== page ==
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Damon Marc Rocha II
Damon Marc Rocha II

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Deutsch's algorithm

This week I decided to cover Deutsch's algorithm. Deutsch's algorithm is a simple demonstration of quantum parallelism and interference. So first, let me explain quantum parallelism and interference.

Quantum parallelism

Quantum parallelism is the ability for quantum memory to exist in a superposition of states. So this means that any bit or qubit of memory can simultaneously be a 1 or a 0. This allows for faster calculations to complex problems since the entire range of variables can be tested at the same time. This, however, results in multiple outputs of what the solution could be. These outputs are attached to a probability of how correct the answer is. One of the main uses of Deutsch's algorithm is to simulate this issue and output an answer.

Quantum Interference

Quantum interference is a result of superposition. In quantum computers, this allows for a collapse of the multiple states into probabilities of the desired outcome. Then using an algorithm, similar to the one explained later in this article, the solution can easily be determined from these variables.

What is Deutsch's Algorithm

Deutsch's Algorithm was created by David Deutsch and Richard Jozsa in 1992 as a simple example of how quantum computers could easily outperform a standard computer. The algorithm determines whether a function is balanced or constant based on two separate inputs. If these inputs are the same the function returns a zero otherwise it returns a one. To solve this function using a classical computer both inputs must be examined separately but using a quantum computer this can be done simultaneously due to the properties explained in the first two sections.

Ok So How to Put this in code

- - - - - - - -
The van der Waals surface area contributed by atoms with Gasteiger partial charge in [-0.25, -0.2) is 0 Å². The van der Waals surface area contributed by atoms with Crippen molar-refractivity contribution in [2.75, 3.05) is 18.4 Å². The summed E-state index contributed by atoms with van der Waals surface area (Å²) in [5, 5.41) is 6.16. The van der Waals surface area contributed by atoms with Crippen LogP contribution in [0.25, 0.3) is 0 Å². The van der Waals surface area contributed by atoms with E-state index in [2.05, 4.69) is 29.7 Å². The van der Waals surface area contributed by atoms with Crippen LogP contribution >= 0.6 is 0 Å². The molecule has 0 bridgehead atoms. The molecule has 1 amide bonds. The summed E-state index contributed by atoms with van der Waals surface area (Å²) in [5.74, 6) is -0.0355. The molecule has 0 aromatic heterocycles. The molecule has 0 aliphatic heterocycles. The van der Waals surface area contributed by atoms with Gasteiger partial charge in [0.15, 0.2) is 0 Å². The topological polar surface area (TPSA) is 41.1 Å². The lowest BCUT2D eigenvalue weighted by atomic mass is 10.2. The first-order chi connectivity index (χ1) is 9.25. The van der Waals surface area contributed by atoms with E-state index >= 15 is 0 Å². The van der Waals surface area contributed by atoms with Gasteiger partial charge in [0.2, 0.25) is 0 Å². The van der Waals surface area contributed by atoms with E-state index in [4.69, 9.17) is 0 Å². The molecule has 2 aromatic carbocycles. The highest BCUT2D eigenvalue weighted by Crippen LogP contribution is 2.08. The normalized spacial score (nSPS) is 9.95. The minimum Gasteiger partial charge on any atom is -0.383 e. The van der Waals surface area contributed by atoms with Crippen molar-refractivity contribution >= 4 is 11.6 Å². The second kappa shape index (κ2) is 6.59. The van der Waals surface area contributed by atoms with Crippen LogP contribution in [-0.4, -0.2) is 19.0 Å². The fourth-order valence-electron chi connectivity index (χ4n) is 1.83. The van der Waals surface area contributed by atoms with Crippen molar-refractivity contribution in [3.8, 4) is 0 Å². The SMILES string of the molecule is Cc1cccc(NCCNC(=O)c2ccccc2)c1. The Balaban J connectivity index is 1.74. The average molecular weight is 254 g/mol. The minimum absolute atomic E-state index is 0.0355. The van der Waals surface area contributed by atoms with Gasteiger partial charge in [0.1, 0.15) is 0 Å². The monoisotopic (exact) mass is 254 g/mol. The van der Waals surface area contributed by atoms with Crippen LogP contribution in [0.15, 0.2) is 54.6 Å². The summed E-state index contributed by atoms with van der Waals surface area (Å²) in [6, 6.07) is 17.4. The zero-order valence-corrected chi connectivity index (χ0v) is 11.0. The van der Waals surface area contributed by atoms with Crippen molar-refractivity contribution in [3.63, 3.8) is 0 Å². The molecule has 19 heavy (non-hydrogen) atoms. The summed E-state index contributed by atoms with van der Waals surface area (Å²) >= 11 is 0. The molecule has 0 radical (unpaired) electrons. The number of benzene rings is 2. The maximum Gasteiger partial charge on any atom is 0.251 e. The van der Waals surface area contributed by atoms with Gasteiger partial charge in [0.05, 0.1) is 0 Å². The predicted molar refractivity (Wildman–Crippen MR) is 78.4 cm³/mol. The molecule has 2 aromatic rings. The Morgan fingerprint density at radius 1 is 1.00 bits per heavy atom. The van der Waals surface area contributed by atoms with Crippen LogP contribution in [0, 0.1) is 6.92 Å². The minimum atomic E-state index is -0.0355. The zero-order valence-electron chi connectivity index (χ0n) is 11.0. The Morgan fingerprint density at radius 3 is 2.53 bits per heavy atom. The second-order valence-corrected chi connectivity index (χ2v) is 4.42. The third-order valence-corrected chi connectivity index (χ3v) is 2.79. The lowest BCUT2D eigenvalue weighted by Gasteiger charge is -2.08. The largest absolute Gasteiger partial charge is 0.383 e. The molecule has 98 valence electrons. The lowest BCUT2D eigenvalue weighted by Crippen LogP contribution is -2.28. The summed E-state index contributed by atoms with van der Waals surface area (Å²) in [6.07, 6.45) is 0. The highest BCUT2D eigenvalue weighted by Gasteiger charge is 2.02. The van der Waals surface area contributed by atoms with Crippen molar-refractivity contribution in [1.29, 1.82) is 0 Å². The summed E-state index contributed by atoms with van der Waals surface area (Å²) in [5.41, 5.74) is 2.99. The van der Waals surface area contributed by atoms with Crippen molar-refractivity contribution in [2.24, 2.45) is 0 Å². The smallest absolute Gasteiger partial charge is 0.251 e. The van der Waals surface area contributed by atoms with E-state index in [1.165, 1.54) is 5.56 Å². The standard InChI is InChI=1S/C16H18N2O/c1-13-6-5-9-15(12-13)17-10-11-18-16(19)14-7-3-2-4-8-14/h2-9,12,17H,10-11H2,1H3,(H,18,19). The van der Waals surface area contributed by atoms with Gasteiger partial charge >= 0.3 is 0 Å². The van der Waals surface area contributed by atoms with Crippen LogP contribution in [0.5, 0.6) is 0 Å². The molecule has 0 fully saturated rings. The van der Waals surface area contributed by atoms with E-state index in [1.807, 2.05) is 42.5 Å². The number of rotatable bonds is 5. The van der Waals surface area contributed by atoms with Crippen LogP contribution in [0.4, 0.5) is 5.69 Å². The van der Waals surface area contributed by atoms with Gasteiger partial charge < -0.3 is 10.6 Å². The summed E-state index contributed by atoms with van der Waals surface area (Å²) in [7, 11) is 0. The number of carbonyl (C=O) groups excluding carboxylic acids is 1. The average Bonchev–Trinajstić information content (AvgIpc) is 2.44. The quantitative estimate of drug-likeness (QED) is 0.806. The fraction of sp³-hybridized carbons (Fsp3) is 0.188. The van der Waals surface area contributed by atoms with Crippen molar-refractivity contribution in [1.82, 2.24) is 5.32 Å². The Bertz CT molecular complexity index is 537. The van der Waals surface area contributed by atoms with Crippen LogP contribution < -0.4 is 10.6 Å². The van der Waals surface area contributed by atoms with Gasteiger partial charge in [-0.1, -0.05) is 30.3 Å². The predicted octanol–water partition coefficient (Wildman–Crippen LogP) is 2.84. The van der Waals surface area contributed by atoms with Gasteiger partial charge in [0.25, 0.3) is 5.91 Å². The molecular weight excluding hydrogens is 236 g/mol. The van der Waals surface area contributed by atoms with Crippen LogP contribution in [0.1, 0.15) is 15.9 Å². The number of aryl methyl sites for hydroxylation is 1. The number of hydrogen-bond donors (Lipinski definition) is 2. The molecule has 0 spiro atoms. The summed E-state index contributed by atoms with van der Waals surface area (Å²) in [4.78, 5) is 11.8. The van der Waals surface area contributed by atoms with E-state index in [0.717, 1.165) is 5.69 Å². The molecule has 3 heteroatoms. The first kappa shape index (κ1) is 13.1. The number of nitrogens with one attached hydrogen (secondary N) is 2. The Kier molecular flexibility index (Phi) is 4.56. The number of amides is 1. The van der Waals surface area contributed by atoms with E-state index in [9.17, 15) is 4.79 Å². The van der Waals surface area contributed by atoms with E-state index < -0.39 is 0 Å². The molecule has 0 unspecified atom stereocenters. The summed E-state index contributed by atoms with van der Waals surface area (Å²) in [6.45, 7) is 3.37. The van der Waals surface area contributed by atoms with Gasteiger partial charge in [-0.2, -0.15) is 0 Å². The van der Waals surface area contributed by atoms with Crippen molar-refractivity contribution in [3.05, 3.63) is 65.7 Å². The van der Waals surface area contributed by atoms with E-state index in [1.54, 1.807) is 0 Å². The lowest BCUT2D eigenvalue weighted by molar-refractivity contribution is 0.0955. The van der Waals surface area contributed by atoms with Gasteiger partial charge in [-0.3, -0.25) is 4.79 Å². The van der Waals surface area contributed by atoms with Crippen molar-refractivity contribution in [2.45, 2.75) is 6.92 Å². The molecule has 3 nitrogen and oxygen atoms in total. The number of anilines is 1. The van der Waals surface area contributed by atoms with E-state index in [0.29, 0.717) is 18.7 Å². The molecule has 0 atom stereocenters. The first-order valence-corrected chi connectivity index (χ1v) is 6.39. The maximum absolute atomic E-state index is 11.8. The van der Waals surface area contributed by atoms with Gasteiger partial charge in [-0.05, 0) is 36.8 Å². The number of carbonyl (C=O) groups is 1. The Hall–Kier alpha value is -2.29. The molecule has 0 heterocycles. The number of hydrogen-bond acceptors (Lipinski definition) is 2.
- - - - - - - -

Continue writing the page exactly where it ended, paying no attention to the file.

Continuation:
To translate this into code first we must import random, cirq, and to make our lives easier directly import some of cirq's methods

import random 
import cirq
from cirq import H, X, CNOT, measure
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Then we must create two helper functions. The first function makes the oracle, which will determine what each number is and then return circuit moments based on this number. Then the other creates the circuit which we will use towards the end of the main function.

def make_oracle(q0, q1, secret_numbers):

    if secret_numbers[0]:
        yield[CNOT(q0,q1), X(q1)] 
        #if the first number is 1 yield 
        #CNOT gate and X gate moments

    if secret_numbers[1]:
        yield CNOT(q0, q1) 
        #if the second number 
        #is 1 yield CNOT gate

def make_circuit(q0, q1, oracle):
    c = cirq.Circuit()

    c.append([X(q1), H(q1), H(q0)]) 
    #append X gate and 
    #two H gates to the circuit

    #append oracle to circuit

    c.append([H(q0), measure(q0, key='result')]) 
    #append H gate on first qubit 
    #and then a mesure function to determine the output.

    return c
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Now since this is done, all that is left is to create two LineQubits, create a list of random numbers, call our helper functions, and then run them through a simulator.

def main():
    q0, q1 = cirq.LineQubit.range(2) 
    #create 2 qubits

    secret_numbers = [random.randint(0,1) for i in range(2)] 
    #create list of two numbers

    oracle = make_oracle(q0, q1, secret_numbers) 
    #create oracle moment to process 
    #the numbers in the list
    print('Secret function:\nf(x) = <{}>'.format(', '.join(str(e) for e in secret_numbers))) 
    #print out list numbers

    circuit = make_deutsch_circuit(q0,q1, oracle) 
    #create circuit
    #print it out

    simulator = cirq.Simulator() 
    #create simulator
    result =
    #run circuit through simulator
    print('Result of f(0)⊕f(1):') 
    print(result) #print result

if __name__ == '__main__':
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This is a simple application of quantum computers and in the future, I will post some more complicated examples. I recommend you run this one a few times to see the different outputs and circuits that are created.
For some examples of more gates or to read on the ones listed here go to Gates.

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